At Momofuku Ssäm Bar’s Booker and Dax, Dave Arnold makes mixology magic.
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As director of culinary technology at the French Culinary Institute, Dave Arnold knows a thing or two about how to manipulate ingredients’ flavors and textures. His recently opened Booker and Dax, a cocktail den in the back of David Chang’s Momofuku Ssäm Bar, has the drinks perfectionist putting his high-tech methods to use inventing tasty tipples—and bringing new levels of efficiency to the cocktail-making process while he’s at it.
We caught up with Arnold and bar manager Tristan Willey, who showed us how to distill horseradish, caramelize the sugars in sweet vermouth, and “nitro muddle.” The result of these rather esoteric culinary antics: damn fine cocktails.
Arnold uses liquid nitrogen, which registers at –321 F, to efficiently chill glassware to his ideal temperature, into which he pours delicious intoxicants.
As Arnold swirls the nitrogen in the bottom of two champagne flutes, the glasses begin to frost over (every part except the stem), and a cloud of vapor dramatically spills out over the rims. His eyes light up with excitement. “Once you start using liquid nitrogen, you become entranced by it,” he says. “I actually have to be careful about how much I love it.”
Another application for liquid nitrogen that Arnold recently discovered is what he calls “nitro muddling,” through which he rapidly infuses a cocktail with the flavor of an herb or citrus peel while keeping large particles out of the drink. “If you’re using a green herb, it will turn the cocktail bright green,” he says. The technique involves freezing an herb or citrus peel at the bottom of a glass by pouring liquid nitrogen over it, then muddling it until it shatters into a fine powder. Add the powder to liquor, along with any other ingredients, shake as you would a normal cocktail, and pour the result through a tea strainer. The very fine particles are left in the liquid, while larger ones remain in the strainer. Intense color and flavor? Yup. Annoying solid bits floating around? Nope.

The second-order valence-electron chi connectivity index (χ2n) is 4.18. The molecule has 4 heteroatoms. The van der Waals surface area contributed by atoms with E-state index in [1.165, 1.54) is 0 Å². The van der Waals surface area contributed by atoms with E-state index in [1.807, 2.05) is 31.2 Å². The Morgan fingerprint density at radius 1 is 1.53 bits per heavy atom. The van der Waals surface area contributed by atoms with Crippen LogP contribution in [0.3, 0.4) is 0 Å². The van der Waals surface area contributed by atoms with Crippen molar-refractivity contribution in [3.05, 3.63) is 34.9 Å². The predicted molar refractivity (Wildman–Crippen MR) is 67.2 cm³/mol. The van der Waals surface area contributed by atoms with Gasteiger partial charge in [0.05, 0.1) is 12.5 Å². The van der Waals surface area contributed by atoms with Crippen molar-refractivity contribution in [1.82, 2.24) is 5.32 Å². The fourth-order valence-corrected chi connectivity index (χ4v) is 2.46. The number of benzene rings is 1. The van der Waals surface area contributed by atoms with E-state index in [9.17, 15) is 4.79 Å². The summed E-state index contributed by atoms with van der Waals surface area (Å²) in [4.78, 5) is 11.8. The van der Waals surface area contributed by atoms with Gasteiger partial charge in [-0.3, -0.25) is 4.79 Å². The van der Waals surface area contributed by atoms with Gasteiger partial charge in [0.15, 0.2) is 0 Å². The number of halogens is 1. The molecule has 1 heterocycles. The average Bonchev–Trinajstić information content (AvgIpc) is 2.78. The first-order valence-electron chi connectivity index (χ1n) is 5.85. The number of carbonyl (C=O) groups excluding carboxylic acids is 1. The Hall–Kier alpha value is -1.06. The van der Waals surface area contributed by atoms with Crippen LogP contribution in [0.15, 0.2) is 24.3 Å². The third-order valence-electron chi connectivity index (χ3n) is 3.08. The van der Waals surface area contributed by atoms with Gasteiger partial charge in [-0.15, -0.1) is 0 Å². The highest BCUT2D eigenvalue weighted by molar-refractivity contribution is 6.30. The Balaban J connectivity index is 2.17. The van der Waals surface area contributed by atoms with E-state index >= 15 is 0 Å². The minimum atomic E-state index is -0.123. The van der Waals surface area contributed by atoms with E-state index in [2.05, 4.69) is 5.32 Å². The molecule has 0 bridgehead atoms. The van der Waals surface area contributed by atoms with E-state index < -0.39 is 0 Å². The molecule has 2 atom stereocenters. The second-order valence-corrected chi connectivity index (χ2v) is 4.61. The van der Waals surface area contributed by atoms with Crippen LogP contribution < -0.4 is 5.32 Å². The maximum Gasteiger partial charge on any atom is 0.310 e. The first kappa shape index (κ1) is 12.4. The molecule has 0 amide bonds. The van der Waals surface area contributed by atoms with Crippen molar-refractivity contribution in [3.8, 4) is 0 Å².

The Red-Hot Poker
Time was, bartenders at inns would heat a cocktail by sticking a red-hot iron or poker into a fire, then submerging it into the drink. The bartenders at Booker and Dax heat cocktails with a 500-watt custom-made electric poker that they heat to 1,500 F.
For one resulting drink, Friend of the Devil, Willey mixes Rittenhouse Rye, Cocchi sweet vermouth, Campari, Pernod, water, and Angostura bitters into a glass and then plunges in the red-hot poker. The poker ignites the alcohol in the drink (showmanship at its finest) and caramelizes the sugars in the sweet vermouth, burning off a bit of the alcohol and bringing out the flavor of the herbs in the spirits.
“Have you tasted raw horseradish on its own?” Arnold asks. “There’s a purity of flavor, a cleanliness.” A rotary evaporator (or rotovap) allows him to extract that flavor through vacuum distillation, without cooking the horseradish, into a potent horseradish essential oil, or distillate. He uses the distillate in a drink called Lady of the Night—a spin on the classic Bloody Mary.
To make the cocktail, Arnold starts with a drop of the horseradish distillate, a drop of saline solution, and El Tesoro Reposado tequila. He then adds centrifuge-clarified lime juice, Sriracha hot sauce, tomato juice, and Worcestershire. (The centrifuge spins extremely fast, creating the centrifugal force that separates liquids according to density, allowing for clarification.) The mixture is stirred with ice, strained into a liquid nitrogen–chilled coupe, and finished with black pepper and a parsley leaf.